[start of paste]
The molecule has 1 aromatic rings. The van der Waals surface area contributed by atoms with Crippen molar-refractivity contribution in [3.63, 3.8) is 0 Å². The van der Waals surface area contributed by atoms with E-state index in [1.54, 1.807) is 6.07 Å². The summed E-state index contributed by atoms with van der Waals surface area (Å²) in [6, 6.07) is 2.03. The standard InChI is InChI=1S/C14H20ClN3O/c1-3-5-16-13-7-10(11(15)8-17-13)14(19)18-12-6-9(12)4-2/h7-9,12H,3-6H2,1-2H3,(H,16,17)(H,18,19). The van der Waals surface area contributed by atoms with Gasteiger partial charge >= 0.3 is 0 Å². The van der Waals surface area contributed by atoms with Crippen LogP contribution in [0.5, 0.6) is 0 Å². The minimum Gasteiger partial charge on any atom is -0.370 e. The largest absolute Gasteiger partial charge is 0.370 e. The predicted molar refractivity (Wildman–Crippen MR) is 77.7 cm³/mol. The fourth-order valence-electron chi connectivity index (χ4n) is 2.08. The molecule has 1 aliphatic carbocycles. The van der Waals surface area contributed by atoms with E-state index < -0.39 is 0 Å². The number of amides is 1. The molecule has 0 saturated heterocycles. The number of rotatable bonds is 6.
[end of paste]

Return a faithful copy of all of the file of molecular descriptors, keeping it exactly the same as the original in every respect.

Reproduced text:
The molecule has 1 aromatic rings. The van der Waals surface area contributed by atoms with Crippen molar-refractivity contribution in [3.63, 3.8) is 0 Å². The van der Waals surface area contributed by atoms with E-state index in [1.54, 1.807) is 6.07 Å². The summed E-state index contributed by atoms with van der Waals surface area (Å²) in [6, 6.07) is 2.03. The standard InChI is InChI=1S/C14H20ClN3O/c1-3-5-16-13-7-10(11(15)8-17-13)14(19)18-12-6-9(12)4-2/h7-9,12H,3-6H2,1-2H3,(H,16,17)(H,18,19). The van der Waals surface area contributed by atoms with Gasteiger partial charge >= 0.3 is 0 Å². The van der Waals surface area contributed by atoms with Crippen LogP contribution in [0.5, 0.6) is 0 Å². The minimum Gasteiger partial charge on any atom is -0.370 e. The largest absolute Gasteiger partial charge is 0.370 e. The predicted molar refractivity (Wildman–Crippen MR) is 77.7 cm³/mol. The fourth-order valence-electron chi connectivity index (χ4n) is 2.08. The molecule has 1 aliphatic carbocycles. The van der Waals surface area contributed by atoms with E-state index < -0.39 is 0 Å². The number of amides is 1. The molecule has 0 saturated heterocycles. The number of rotatable bonds is 6.